Graduate School of Environmental Studies
Department of Frontier Science for Advanced Environment
Solar and Terrestrial Systems and Energy Sciences
Process Engineering for Resources Utilization (Prof. E. Kasai)
Sustainable Blast Furnace Iron-making Process by Utilizing Iron Ore Composite Burden with Carbonaceous Materials
Utilization of the composite burdens of carbonaceous materials/iron ore have attracted an attention in the ironmaking process to mitigate the global warming caused by increasing greenhouse gas emissions. Decrease of distance between particles of iron ore and carbonaceous materials leads to rapid reduction and high reaction efficiency of iron ores. Further, utilization of reducing agents containing volatile components, e.g., biomass char, steam coal, plastic, etc., rather than coke gives advantage to lower reduction temperature, since H2 and hydrocarbons such as CH4 and C2H6 generated during the gasification of volatile matters contribute to the promotion of the reduction. The present study aims at lowering of the reduction temperature by using such composite materials. Complicated reaction mechanisms have to be quantitatively clarified, such as gasification of volatile matters, decomposition of hydrocarbon gases and reduction of iron oxide. Reduction behavior of different type of the composites are examined focusing on the lower temperature reactions.
Rapid Carbonization Process of Biomass by Using a Heat Storage Material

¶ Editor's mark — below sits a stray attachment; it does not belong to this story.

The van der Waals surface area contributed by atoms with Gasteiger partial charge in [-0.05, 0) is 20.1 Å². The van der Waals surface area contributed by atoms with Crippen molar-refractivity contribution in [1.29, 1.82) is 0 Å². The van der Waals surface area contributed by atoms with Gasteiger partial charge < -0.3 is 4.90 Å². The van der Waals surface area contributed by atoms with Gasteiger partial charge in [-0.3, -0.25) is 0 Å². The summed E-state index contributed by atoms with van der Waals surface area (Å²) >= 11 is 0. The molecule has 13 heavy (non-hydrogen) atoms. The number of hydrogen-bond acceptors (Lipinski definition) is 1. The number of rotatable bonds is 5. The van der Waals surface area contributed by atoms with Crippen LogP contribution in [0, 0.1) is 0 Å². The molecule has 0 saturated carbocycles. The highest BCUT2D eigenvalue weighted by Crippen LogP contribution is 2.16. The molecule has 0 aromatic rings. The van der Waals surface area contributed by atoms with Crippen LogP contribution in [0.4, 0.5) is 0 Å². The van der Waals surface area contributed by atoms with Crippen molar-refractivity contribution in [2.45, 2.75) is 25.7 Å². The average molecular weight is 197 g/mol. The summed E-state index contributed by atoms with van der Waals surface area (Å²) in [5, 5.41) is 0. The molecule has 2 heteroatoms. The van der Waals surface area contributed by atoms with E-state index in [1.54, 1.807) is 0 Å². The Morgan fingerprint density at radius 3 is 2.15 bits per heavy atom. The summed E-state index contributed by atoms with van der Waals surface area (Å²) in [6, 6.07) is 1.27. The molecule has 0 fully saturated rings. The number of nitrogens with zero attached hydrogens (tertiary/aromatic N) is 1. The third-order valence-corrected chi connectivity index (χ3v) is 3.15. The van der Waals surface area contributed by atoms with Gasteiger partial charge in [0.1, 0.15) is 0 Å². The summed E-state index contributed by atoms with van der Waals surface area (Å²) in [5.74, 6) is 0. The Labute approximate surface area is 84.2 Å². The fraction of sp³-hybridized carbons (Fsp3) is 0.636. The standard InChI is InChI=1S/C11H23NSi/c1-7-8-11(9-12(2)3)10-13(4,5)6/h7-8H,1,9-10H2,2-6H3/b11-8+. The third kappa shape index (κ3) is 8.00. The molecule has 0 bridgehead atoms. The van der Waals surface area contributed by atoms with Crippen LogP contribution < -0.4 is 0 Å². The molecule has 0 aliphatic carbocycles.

Biomass as a fuel suffers from its bulky, fibrous, high moisture content and low-energy-density nature, leading to higher transport cost and poor grinding-ability. Therefore, preliminary carbonization treatment has been normally applied to most of biomass fuels, although carbonization process usually requires extra heat. In conventional processes, such heat is provided by partial combustion of biomass itself. In this study, a rapid and energy-saving carbonization process is proposed by employing HSM (Heat Storage Material) as a medium to recover heat of waste gas of other high-temperature processes containing dusts and/or acidic gas species and to give rapid heat supply for the carbonization process. In the process, HSM balls are charged together with biomass into a rotary kiln-type furnace and therefore biomass is rapidly heated through contacting with the HSM balls. Then, carbonization reaction and pulverization of biomass are progressed. Obtained char will be separated from balls, e.g., and the HSM balls can be used repeatedly. Byproducts, i.e., bio-gas and liquid, will be used to supply supplementary heat of the carbonization. In the experiment, Japanese cedar wood chips are used and preheated by SUS304 balls, as a model of HSM, of 800°C in a rotating chamber. They are carbonized under N2 gas flow and then separated from balls by using a mesh filter. It was observed that carbonization and pulverization of biomass progressed within 10 min. Further study is being progressed to expand this concept to the reduction technologies of base metal oxides and improve the functions of HSM materials suitable for such processes.